8th of March: International Women’s Day. I am going to make this one the month dedicated to the women in my life publishing posts about them and their lives. I love you all.
In my life I have been lucky enough to meet and love my great grandmother; her name was Amalia. She lived till the age of 99, in her last years she was meticulously looked after by my generous, good-hearted nonna.
Ada, this is my nonna’s name, loves exploring her memories as a child growing up in the 30’s and she clearly remembers that pasta was never missing at my great grandmother’s table. At that time pasta was the main and often the only course of the meal, since the poverty was an everyday issue and flour, olive oil, salt and eggs very available at their house (or even directly produced by the family) most of the times. Therefore pasta represented a good solution: homemade, not expansive, it even filled you up quickly. With the passing of time my nonna has inherited and acquired the knowledge and skills to make the perfect homemade pasta. She is the family’s pasta queen!
These days my nonna uses her wonderful pasta-making skills on important occasions of family gatherings like birthdays, Christmas, Easter. From being the everyday need fresh pasta has now become the symbol of special family celebrations. My nonna is really proud to be the one who keeps the tradition alive and it is clear from her expressions that making fresh pasta really pleases her. Besides, for her it is a sign of caring and affection towards all her family. She also believes it is very healthy, genuine and tasty, so does everyone of us to be honest!
When I think of her making fresh pasta the image that appears in my mind is still: she’s been using the same equipment, same technique, same ingredients, and working in the same spot basically since the day I was born! Seriously. She probably even wears the same clothes! Joking 😉
A typical memory of a pasta based meal at my nonna’s would be a Sunday lunch… I feel loved and a bit spoiled, but I am loving the parmigiano cheese that she is making me grate on my plate on top of the hot pasta, I like seeing all my family around the table chatting, yelling, pretending to watch tv. My favorite is the egg fettuccine with tomato sauce and basil, simple and delicious. I also love when she makes ravioli filled with ricotta cheese and spinach… This Sunday ritual has been with me for my entire childhood and teenage years, today my mum and sister remain faithful to it and me…every time I return to Italy for my holidays I make sure I stop by to say hello to my nonna and nonno for our usual lunch together…not only on a Sunday but every day.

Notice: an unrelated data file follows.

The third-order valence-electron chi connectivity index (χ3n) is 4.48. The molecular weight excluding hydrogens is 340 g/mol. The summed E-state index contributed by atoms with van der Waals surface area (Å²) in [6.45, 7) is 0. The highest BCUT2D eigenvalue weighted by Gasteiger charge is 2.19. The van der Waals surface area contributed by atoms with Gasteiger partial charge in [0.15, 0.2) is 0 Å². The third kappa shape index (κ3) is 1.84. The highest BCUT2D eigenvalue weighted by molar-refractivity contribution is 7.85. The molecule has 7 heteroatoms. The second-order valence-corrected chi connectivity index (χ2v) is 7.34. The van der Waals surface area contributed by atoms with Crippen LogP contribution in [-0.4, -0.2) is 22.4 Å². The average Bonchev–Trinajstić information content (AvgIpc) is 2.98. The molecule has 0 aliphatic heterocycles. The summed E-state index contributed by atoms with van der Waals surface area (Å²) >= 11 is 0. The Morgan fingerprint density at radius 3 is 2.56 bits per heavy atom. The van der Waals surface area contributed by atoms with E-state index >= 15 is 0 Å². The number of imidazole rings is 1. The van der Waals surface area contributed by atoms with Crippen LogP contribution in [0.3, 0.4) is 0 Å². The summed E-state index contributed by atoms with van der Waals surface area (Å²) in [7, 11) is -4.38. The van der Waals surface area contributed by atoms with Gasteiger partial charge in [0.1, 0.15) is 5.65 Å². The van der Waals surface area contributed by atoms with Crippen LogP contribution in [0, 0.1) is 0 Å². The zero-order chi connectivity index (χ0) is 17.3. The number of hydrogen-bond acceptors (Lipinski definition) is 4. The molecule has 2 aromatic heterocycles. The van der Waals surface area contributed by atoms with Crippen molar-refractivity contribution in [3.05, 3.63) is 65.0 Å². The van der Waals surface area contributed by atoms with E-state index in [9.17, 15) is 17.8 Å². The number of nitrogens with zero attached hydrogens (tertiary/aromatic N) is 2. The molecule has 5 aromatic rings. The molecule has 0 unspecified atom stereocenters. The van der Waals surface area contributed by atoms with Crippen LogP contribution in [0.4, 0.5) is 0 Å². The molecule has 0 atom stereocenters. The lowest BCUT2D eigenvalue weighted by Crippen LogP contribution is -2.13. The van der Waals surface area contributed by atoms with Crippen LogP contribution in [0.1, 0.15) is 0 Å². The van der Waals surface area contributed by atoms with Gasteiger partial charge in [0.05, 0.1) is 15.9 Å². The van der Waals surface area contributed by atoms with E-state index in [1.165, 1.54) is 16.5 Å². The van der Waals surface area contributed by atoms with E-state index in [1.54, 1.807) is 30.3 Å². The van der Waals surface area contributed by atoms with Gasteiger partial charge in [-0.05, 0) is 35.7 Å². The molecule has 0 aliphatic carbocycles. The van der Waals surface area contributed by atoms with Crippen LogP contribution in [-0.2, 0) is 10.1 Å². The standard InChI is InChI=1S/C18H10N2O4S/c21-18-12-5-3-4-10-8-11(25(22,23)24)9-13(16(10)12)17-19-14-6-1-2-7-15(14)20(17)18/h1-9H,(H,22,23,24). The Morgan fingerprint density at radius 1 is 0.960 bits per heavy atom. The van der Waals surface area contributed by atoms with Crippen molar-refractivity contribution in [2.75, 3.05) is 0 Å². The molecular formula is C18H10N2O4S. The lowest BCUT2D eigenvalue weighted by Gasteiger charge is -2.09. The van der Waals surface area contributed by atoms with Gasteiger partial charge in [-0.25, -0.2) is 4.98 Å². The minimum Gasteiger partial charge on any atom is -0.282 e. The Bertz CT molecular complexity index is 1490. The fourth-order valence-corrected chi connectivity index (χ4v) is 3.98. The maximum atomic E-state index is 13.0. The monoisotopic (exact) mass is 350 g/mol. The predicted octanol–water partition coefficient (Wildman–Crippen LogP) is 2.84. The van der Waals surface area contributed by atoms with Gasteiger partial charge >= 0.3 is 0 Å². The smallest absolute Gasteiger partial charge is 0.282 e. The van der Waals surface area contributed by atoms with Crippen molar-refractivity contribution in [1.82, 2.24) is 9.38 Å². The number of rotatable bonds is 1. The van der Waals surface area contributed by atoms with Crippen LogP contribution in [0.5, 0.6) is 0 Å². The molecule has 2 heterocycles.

In the history of Italian classic cuisine, egg pasta is definitely a benchmark in the tradition of the most typical and tasty dishes. The origin of pasta cannot be positively defined but we know for sure that Cicerone and Orazio wrote about this preparation over 100 years B.C. In the regional Italian tradition you can find tens of recipes and variations to prepare egg pasta, the one that follows is my nonna’s recipe.
On a worktop form a fountain with the flour to have enough room in the centre to add eggs and other ingredients. Put inside the fountain eggs, oil and salt. Mix well the liquids with a fork till they look creamed. Start adding some of the flour from the rim around keep mixing with a circular movement. When the majority of the flour has been incorporated in the dough start working with your hand to get a smooth mixture. If the dough cannot absorb all the flour get rid of some of it, if on the contrary the dough is too soft or too sticky you can add a bit more flour. Now work the pasta with your hands until you get a smooth and elastic mixture. Form a ball with the mixture and let it rest under a cloth for an hour. When the time’s up the dough is ready to be stretched and cut. When this has been done you can put your pasta on a tray dusted with some flour or semolina until you’re ready to cook it.
For cooking keep in mind the following ratio: 1 liter of water, 100gr of pasta and 10 gr of salt. The ratio between water and pasta is essential to let the starch flour dissolve in the right quantity of water without turning it into a solution saturated with starch that would make the pasta gluey and not digestible. While cooking the pasta you can add some olive oil in the water to prevent the pasta strips from sticking together. Egg pasta has a very short cooking time, only a few minutes depending on the thickness of the pasta.
When it’s nice and ready add it to your favorite sauce: ragù, tomato sauce, or a white cheesy sauce maybe with some pecorino.
My nonna making gnocchi with my mum:
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